Grammatically, there is no antecedent, hence no agreement is necessary (or possible) The demonstrative hoc doesn't always have an antecedent. There is none here, any more than there is an antecedent ...
Asteroides's user avatar
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4 votes
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LLPSI: Cap. XIII, '...quibus haec sunt nōmina...'

It's nominative and for a less complicated reason than the one you posited. For one, it can't be accusative, because haec and nomina are all that exists in the relative clause, for which the relative ...
cmw's user avatar
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4 votes

Is EUM the only possible translation for HIM as direct object?

Him (meaning 'this man,' 'that man.') hunc, illum, istum, (also (derogatory) ollum Cicero, but this usage decried by Quintilian) also ollus, a, um, old form for ille, q. v. Lewis and Short perseus ...
Hugh's user avatar
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4 votes
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Is EUM the only possible translation for HIM as direct object?

Your suggestion eum would indeed be the standard one. There are options, based on the fact that the English "he" does not correspond to a single Latin pronoun. Instead of is you could use ille and ...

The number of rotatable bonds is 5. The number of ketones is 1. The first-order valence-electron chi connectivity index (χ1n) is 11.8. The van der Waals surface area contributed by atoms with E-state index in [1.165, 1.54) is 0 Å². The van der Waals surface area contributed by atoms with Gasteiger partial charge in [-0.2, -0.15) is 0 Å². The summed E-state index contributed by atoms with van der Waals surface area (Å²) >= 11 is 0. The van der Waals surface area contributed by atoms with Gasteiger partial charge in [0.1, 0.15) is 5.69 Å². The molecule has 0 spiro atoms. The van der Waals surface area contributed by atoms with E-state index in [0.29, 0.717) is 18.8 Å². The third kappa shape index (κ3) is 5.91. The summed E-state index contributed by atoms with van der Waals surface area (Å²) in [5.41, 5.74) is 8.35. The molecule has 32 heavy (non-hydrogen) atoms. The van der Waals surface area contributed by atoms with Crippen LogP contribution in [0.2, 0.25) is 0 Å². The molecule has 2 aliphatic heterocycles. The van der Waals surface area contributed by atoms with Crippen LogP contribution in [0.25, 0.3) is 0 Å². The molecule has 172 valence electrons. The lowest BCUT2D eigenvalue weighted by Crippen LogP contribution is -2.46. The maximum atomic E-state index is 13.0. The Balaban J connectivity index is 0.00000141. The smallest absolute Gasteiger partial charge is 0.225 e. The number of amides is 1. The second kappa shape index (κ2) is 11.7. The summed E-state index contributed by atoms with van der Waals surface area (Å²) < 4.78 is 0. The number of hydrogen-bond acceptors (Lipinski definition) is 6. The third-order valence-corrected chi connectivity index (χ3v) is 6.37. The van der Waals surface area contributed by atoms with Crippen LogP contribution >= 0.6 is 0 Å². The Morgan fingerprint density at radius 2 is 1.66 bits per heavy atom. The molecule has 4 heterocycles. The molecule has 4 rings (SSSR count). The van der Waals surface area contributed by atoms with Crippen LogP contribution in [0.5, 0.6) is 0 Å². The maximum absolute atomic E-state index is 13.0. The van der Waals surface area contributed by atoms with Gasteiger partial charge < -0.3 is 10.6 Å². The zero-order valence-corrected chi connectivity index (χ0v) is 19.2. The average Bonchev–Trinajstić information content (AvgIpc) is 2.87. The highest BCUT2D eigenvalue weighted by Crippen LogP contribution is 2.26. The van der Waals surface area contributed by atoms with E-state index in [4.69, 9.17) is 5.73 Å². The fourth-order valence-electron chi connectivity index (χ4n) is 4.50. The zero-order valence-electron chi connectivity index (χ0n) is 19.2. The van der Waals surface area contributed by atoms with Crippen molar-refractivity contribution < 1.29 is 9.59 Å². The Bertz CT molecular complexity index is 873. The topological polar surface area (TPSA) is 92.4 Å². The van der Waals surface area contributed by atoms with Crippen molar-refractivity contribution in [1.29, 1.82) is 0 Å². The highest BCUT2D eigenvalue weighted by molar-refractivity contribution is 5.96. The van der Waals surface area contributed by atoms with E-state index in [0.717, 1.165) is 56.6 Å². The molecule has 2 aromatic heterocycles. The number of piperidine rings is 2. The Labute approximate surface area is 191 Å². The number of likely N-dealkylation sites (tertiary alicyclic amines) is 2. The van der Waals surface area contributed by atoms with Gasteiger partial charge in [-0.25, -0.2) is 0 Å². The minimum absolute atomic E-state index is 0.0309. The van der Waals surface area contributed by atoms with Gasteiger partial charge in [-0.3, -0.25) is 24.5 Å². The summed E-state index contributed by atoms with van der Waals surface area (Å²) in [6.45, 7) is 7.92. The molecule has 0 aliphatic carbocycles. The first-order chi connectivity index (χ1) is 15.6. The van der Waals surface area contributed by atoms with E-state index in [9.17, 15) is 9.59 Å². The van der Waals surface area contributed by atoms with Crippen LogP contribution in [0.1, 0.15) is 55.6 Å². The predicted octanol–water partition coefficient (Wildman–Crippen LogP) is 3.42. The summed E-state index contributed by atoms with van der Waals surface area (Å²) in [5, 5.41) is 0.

Joonas Ilmavirta's user avatar
4 votes

How to find the object of reference of a latin relative pronoun?

Two ways: By agreement in gender and number—but not case, since the pronoun's case in the subordinate clause may differ from that of its antecedent in the parent clause. By sense—that is, by what ...
Ben Kovitz's user avatar
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3 votes
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How to find the object of reference of a latin relative pronoun?

Descriptively speaking, relative clauses can be classified into two types depending on having an external antecedent or not (e.g., please see https://en.wikipedia.org/wiki/Relative_clause ): cf. so-...
Mitomino's user avatar
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3 votes

Why add "ei" to a sentence with "imperare" and "parere"?

The relative pronoun qui is masculine plural, and you translate it as "those who". As you can see, in English, we have a demonstrative/personal pronoun "those" and a relative pronoun "who". In Latin (...
Cerberus's user avatar
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2 votes

Gender of antecedent of "hoc" in phrase "hoc quod"?

No, it does not agree with any noun because there is no noun, and none is implied either. It must be neutral, because if it was masculine or feminine, the meaning would be rather different. Quod X, ...
Sebastian Koppehel's user avatar
2 votes

What is the difference between is, ille, and hic when they mean "he"?

Pronoun differences. In my beginner-Latin courses, my instructors were fairly explicit with the differences; In classical Latin, hic was a pronoun that indicated closeness to a person either in ...
Nickimite's user avatar
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2 votes
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Ambiguity in "Illīus hominis fīlium laudābant omnēs"?

Yes, the boundary between adjective and substantive nouns is often unclear in Latin and Greek. So adjectives can generally be used like substantive nouns, and demonstrative pronouns like ille are ...
Cerberus's user avatar